Yesterday, R. Allen Stanford, the primary figure of the Stanford Financial Group was convicted of running a Ponzi scheme by which he stole 7 billion dollars through his Stanford International Bank based in Antigua.  He was sentenced to 110 years which sounds like a lot until you compare it to the 150 year prison term given to Bernie Madoff.  The difference is, of course, inconsequential, since it is unlikely that either man will ever see a day out of prison.  Stanford promised his investors that the were investing in safe Certificates of Deposit in his bank.  Despite the conservativeness of these investments, investors were promised double digit returns on their investments.  Unfortunately for the people who trusted Stanford, the entire investment scheme was nothing more than a Ponzi scheme where there were no profits and early investors were paid with the invested funds of later investors and ultimately there was nothing left.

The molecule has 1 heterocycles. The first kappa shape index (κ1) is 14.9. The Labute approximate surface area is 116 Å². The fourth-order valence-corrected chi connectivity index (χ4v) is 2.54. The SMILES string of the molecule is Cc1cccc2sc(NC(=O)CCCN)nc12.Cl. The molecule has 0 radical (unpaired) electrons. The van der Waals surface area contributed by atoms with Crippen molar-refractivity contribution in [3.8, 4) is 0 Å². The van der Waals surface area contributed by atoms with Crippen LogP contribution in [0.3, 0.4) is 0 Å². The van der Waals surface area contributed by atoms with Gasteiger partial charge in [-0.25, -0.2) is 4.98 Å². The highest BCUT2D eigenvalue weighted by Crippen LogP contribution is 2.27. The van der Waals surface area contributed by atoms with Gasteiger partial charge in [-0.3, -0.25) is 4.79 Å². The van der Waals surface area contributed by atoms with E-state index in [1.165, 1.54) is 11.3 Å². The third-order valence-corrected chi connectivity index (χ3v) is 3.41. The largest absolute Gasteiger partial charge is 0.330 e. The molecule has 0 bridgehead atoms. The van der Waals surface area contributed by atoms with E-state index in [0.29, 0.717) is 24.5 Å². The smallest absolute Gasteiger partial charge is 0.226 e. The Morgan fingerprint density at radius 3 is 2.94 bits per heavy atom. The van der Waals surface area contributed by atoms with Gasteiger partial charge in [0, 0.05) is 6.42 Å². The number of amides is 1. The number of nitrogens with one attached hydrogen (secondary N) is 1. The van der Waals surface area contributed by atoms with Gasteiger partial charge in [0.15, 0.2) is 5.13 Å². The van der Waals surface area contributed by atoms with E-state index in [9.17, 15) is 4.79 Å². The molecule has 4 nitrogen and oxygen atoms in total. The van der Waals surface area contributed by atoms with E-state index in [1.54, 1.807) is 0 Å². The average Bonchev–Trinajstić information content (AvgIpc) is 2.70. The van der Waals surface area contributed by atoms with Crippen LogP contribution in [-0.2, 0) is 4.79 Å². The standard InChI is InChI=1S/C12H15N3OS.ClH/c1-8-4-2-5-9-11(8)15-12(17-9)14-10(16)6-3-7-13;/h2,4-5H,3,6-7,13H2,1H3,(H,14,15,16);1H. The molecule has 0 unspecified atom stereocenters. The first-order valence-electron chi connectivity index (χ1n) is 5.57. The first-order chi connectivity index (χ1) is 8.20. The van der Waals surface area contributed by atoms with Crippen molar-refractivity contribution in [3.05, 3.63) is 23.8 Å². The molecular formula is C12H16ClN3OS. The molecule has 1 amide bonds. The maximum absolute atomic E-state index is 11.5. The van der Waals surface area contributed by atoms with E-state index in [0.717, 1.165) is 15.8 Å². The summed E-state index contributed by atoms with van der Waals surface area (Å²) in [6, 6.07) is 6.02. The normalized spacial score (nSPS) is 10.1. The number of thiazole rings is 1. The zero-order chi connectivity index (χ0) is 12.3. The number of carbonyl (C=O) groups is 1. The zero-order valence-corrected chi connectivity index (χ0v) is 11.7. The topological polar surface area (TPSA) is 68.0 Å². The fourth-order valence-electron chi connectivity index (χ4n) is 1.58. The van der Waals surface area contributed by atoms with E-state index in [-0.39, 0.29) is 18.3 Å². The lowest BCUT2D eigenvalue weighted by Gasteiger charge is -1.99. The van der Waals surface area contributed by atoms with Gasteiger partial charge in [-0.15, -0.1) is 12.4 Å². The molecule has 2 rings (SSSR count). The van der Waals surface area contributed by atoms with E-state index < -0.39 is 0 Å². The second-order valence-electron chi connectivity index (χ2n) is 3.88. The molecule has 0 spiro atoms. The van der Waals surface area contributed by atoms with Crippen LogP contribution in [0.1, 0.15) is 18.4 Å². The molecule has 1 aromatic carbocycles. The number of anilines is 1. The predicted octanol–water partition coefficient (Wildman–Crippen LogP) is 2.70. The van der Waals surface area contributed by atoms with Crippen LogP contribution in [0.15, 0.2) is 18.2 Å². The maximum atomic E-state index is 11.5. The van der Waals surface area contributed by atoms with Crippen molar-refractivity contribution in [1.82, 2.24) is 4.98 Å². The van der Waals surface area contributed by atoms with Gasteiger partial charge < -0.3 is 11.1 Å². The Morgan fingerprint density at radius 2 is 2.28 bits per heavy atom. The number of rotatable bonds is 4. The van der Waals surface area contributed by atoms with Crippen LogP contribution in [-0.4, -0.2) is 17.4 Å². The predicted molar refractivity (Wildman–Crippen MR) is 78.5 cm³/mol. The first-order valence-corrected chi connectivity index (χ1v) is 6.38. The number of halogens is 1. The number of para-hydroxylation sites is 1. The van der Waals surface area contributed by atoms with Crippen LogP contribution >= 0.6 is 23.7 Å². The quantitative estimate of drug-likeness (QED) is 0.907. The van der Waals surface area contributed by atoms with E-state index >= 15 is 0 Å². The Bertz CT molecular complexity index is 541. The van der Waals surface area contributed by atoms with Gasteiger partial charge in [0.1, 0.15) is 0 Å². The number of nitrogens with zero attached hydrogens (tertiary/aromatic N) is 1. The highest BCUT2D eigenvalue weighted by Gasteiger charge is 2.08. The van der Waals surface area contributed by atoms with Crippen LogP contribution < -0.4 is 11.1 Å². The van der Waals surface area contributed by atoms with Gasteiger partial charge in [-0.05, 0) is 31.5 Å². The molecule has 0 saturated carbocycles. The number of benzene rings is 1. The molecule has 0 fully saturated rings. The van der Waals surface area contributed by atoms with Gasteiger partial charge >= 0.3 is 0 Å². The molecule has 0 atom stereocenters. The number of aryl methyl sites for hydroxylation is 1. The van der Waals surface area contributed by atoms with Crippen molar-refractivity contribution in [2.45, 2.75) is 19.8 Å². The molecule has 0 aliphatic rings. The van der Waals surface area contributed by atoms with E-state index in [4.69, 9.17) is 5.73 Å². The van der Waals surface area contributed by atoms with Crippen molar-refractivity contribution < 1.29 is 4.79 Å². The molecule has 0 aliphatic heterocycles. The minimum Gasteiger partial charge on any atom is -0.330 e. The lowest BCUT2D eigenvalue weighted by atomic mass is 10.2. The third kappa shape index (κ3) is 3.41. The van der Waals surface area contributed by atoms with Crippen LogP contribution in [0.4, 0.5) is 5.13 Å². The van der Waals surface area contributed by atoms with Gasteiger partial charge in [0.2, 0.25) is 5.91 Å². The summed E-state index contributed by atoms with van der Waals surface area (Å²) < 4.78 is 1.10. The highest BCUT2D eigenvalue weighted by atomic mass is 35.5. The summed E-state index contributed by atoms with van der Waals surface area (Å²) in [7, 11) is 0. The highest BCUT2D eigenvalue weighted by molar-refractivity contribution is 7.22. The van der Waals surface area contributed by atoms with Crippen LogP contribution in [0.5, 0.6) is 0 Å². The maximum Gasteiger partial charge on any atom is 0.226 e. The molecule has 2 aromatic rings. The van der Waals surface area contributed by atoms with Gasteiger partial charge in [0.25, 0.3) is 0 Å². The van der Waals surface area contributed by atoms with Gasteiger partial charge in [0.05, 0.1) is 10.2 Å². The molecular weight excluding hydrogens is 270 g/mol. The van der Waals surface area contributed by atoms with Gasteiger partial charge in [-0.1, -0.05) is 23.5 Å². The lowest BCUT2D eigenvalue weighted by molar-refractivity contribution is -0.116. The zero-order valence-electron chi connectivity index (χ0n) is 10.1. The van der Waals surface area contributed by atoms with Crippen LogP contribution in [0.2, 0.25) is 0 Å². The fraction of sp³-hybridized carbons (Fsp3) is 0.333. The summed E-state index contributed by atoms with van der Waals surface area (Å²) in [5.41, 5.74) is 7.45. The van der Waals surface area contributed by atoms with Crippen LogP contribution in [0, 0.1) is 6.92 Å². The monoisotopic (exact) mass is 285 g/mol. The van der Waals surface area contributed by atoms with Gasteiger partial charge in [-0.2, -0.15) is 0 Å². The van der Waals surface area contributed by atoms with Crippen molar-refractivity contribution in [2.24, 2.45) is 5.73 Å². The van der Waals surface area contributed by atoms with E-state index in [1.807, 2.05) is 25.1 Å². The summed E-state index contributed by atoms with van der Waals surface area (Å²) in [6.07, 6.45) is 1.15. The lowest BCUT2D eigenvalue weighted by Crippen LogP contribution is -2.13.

If it seems to good to be true, it generally is.  Conservative Certificates of Deposit do not and did not bring in the type of returns promised by Stanford and it was unreasonable to expect them to do so.  Investors should always investigate on their own the validity of any investment and never invest in anything that they do not understand.  Anyone investigating these investments carefully would have known that they could not sustain the returns promised.